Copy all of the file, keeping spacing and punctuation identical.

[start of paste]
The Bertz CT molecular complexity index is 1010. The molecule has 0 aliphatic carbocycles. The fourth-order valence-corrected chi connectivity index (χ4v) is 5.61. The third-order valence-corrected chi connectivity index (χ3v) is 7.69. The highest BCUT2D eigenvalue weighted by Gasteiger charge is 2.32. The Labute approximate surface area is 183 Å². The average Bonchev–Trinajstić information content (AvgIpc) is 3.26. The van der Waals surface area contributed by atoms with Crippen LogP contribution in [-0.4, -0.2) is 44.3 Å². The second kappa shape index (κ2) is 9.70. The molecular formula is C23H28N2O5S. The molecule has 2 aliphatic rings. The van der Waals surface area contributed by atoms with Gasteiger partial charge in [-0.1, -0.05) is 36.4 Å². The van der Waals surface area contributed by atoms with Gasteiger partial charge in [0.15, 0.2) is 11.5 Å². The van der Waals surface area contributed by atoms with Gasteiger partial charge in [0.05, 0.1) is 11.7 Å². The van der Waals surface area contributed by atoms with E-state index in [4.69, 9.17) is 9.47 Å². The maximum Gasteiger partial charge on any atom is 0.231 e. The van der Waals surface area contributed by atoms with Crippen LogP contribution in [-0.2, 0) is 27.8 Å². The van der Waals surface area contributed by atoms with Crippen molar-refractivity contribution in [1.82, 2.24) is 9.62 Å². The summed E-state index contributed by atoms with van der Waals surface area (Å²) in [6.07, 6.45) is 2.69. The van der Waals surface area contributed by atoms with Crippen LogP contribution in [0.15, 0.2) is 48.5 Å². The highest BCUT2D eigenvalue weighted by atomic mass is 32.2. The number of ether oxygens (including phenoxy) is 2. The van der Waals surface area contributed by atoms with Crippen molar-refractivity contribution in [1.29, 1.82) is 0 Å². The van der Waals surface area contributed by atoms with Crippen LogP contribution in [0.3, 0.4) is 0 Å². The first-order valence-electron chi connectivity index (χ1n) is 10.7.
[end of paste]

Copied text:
The Bertz CT molecular complexity index is 1010. The molecule has 0 aliphatic carbocycles. The fourth-order valence-corrected chi connectivity index (χ4v) is 5.61. The third-order valence-corrected chi connectivity index (χ3v) is 7.69. The highest BCUT2D eigenvalue weighted by Gasteiger charge is 2.32. The Labute approximate surface area is 183 Å². The average Bonchev–Trinajstić information content (AvgIpc) is 3.26. The van der Waals surface area contributed by atoms with Crippen LogP contribution in [-0.4, -0.2) is 44.3 Å². The second kappa shape index (κ2) is 9.70. The molecular formula is C23H28N2O5S. The molecule has 2 aliphatic rings. The van der Waals surface area contributed by atoms with Gasteiger partial charge in [-0.1, -0.05) is 36.4 Å². The van der Waals surface area contributed by atoms with Gasteiger partial charge in [0.15, 0.2) is 11.5 Å². The van der Waals surface area contributed by atoms with Gasteiger partial charge in [0.05, 0.1) is 11.7 Å². The van der Waals surface area contributed by atoms with E-state index in [4.69, 9.17) is 9.47 Å². The maximum Gasteiger partial charge on any atom is 0.231 e. The van der Waals surface area contributed by atoms with Crippen LogP contribution in [-0.2, 0) is 27.8 Å². The van der Waals surface area contributed by atoms with Crippen molar-refractivity contribution in [1.82, 2.24) is 9.62 Å². The summed E-state index contributed by atoms with van der Waals surface area (Å²) in [6.07, 6.45) is 2.69. The van der Waals surface area contributed by atoms with Crippen LogP contribution in [0.15, 0.2) is 48.5 Å². The highest BCUT2D eigenvalue weighted by atomic mass is 32.2. The number of ether oxygens (including phenoxy) is 2. The van der Waals surface area contributed by atoms with Crippen molar-refractivity contribution in [1.29, 1.82) is 0 Å². The van der Waals surface area contributed by atoms with Crippen LogP contribution in [0.3, 0.4) is 0 Å². The first-order valence-electron chi connectivity index (χ1n) is 10.7.